When the Postal Service swept 220 mail-processing facilities last night, looking for any postmarked ballots not yet expedited to local election boards, plant managers came back with an unremarkable 13 ballots left behind in two sites in Pennsylvania.
But Wednesday evening, following another order from a federal judge in charge of multiple USPS election mail lawsuits, USPS reported that plant managers in Texas found another 815 ballots left behind that have now been delivered to local election officials.
The discovery of these ballots, while unlikely to have a direct impact on election results in either of those states, marks the latest point of contention in an ongoing legal battle about the readiness of USPS to deliver a historic volume of mail-in ballots during the COVID-19 pandemic.
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Kevin Bray, the head of 2020 election mail processing for USPS, told lawyers for the plaintiffs in several election mail lawsuits that USPS doesn’t yet have clear data on the number of postmarked ballots still in its system that will be delivered in states that will still accept them, but expects to provide that data to the court by Thursday morning.
The added scrutiny from plaintiffs stems in part from USPS data showing that about 300,000 ballots scanned into its mail processing plants didn’t receive an exit scan indicating that they went out for delivery.
Bray explained that USPS separated election mail out from the rest of the mail coming into processing plants and set it aside for expedited delivery directly to local boards of elections. Under these “extraordinary measures” authorized by USPS executives, these ballots got to election officials faster, but didn’t go through the exit scan process that ballots delivered by mail carriers have received.
“I wasn’t worried about necessarily the scans on the mail pieces as much as I was delivering the mail by the most accelerated process possible,” Bray said Wednesday in the conference call with attorneys.
Looking back, Bray said USPS could have probably set up a way to track ballots that went through this expedited process, but stressed that the agency made the speed of delivery the top priority for ballots.
“I understand that there can be confusion, but I want everybody on the call to understand we did that intentionally so we could expedite the delivery, not to cause somebody to think it’s lost,” he said.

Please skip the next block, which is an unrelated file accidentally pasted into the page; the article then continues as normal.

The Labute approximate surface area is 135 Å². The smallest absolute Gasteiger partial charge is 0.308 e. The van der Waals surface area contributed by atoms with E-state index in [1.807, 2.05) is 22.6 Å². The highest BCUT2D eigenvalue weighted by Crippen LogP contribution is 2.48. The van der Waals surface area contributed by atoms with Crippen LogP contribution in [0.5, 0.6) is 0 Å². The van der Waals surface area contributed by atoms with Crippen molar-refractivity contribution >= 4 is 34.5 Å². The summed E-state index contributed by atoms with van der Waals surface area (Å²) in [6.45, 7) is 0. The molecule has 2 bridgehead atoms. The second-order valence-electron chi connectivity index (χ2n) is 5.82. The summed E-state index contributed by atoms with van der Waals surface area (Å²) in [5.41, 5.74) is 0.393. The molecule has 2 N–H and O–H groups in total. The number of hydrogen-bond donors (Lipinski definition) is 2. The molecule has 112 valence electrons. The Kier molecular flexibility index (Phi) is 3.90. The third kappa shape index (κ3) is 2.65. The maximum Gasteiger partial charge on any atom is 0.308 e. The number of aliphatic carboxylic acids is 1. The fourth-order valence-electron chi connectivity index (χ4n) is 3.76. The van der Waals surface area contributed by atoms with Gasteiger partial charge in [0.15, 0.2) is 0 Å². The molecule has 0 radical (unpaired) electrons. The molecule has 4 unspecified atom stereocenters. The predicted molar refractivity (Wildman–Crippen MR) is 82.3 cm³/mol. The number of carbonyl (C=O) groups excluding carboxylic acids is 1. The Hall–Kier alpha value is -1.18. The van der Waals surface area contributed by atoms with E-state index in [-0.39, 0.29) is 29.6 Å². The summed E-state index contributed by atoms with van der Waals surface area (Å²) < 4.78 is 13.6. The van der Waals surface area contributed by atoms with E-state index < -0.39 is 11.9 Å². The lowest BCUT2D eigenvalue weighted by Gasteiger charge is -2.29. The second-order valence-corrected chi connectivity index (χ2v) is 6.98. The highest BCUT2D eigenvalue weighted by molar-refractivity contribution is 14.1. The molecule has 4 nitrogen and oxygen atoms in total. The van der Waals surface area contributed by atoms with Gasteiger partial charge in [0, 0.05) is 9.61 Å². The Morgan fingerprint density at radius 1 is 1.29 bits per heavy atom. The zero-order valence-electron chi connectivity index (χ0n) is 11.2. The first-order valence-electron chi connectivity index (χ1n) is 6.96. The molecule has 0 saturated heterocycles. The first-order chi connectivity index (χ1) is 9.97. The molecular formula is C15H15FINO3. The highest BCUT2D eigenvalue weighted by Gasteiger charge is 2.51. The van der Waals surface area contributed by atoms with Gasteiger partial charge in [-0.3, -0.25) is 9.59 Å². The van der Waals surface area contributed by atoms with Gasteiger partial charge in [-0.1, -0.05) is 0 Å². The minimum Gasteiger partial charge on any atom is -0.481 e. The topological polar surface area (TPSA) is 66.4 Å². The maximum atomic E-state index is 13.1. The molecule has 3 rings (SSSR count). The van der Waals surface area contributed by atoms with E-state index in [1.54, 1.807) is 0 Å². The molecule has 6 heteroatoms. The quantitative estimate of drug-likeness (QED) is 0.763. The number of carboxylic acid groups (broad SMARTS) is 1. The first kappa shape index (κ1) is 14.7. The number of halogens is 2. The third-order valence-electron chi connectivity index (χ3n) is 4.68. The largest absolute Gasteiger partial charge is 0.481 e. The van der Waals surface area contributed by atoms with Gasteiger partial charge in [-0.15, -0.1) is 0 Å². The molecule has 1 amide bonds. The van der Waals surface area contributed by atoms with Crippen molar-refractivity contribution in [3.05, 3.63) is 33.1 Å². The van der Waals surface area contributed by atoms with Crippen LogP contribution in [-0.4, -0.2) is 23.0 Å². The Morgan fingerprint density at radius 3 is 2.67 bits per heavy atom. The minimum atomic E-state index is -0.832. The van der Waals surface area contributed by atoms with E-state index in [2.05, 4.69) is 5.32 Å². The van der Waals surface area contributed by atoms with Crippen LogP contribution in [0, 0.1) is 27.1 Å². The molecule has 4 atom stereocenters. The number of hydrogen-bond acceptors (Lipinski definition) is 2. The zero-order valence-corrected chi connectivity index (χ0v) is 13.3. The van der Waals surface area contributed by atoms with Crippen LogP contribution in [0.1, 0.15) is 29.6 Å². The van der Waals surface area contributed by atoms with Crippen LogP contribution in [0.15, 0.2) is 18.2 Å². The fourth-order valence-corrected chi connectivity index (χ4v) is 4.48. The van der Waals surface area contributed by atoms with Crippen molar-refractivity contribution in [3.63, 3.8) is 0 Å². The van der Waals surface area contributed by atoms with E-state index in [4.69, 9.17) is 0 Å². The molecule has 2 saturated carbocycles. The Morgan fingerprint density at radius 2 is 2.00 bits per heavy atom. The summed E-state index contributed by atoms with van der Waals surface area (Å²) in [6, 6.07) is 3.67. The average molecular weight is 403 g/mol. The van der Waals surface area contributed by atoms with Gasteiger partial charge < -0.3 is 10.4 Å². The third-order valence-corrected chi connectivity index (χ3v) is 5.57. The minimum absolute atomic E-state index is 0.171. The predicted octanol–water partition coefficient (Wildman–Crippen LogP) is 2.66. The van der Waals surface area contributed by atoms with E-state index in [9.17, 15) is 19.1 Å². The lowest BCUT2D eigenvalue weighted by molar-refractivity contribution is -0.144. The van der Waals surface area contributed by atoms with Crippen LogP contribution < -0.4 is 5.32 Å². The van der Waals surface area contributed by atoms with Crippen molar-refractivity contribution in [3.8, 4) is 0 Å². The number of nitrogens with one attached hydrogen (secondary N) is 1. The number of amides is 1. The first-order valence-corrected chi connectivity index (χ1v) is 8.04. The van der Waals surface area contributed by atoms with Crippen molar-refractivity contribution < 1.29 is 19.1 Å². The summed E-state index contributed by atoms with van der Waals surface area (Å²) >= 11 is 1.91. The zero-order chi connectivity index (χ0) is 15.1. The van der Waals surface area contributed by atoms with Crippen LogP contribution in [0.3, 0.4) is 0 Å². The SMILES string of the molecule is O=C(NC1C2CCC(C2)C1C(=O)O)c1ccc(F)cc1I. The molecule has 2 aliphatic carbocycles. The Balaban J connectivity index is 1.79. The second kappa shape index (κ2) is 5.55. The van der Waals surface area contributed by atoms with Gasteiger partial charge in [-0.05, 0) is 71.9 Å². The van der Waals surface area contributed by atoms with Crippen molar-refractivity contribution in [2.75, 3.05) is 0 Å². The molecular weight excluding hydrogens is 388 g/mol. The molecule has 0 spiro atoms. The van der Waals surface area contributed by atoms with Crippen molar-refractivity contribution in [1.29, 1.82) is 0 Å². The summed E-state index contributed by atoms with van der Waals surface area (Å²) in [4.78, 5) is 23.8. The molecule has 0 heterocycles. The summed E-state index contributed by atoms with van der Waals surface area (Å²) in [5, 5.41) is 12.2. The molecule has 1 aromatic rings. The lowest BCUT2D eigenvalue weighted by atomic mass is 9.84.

While USPS has long-held election mail best practices, Bray said he oversaw the implementation of the extraordinary measures, knowing that the agency had gotten some “heat” from the federal courts.
“We’re all aware of the scrutiny that the Postal Service is under, so I was told we’re going to have to do everything, move heaven and earth to deliver ballot mail,” Bray said.
In the lead-up to the election, judges in more than of the dozen ongoing USPS lawsuits have issued preliminary injunctions and orders blocking operational changes led by Postmaster General Louis DeJoy, which have led to mail delays.
USPS spokesman Dave Partenheimer said in a statement that assumptions that there are unaccounted ballots within USPS are “inaccurate,” and that ballots have been delivered in advance of election deadlines.
“We employed extraordinary measures to deliver ballots directly to local boards of elections. When this occurs, by design, these ballots bypass certain processing operations and do not receive a final scan. Instead, they are expedited directly to the boards of elections,” Partenheimer said. “We remain in close contact with state and local boards of elections and we do not currently have any open issues.”
While USPS swept 220 mail-processing facilities last night, beyond the number required by D.C. District Court Judge Emmet Sullivan’s order Tuesday, the judge expressed frustration with the agency certifying the all-clear checks past the window of time that he had outlined in the early afternoon.
“It just leaves a bad taste in everyone’s mouth, for the clock to run out, game’s over, and then we find out that was not compliance with a very important court order,” Sullivan said.
While Bray debriefed the judge and attorneys for the plaintiffs on Wednesday, Sullivan said Postmaster General DeJoy should also be deposed or appear before him under oath to explain why some measures were not taken after the court issued its injunction.
“The court has been very clear that it expects total compliance with the court’s injunction. I was just shocked to hear that nothing else was done after the injunction was issued,” Sullivan said.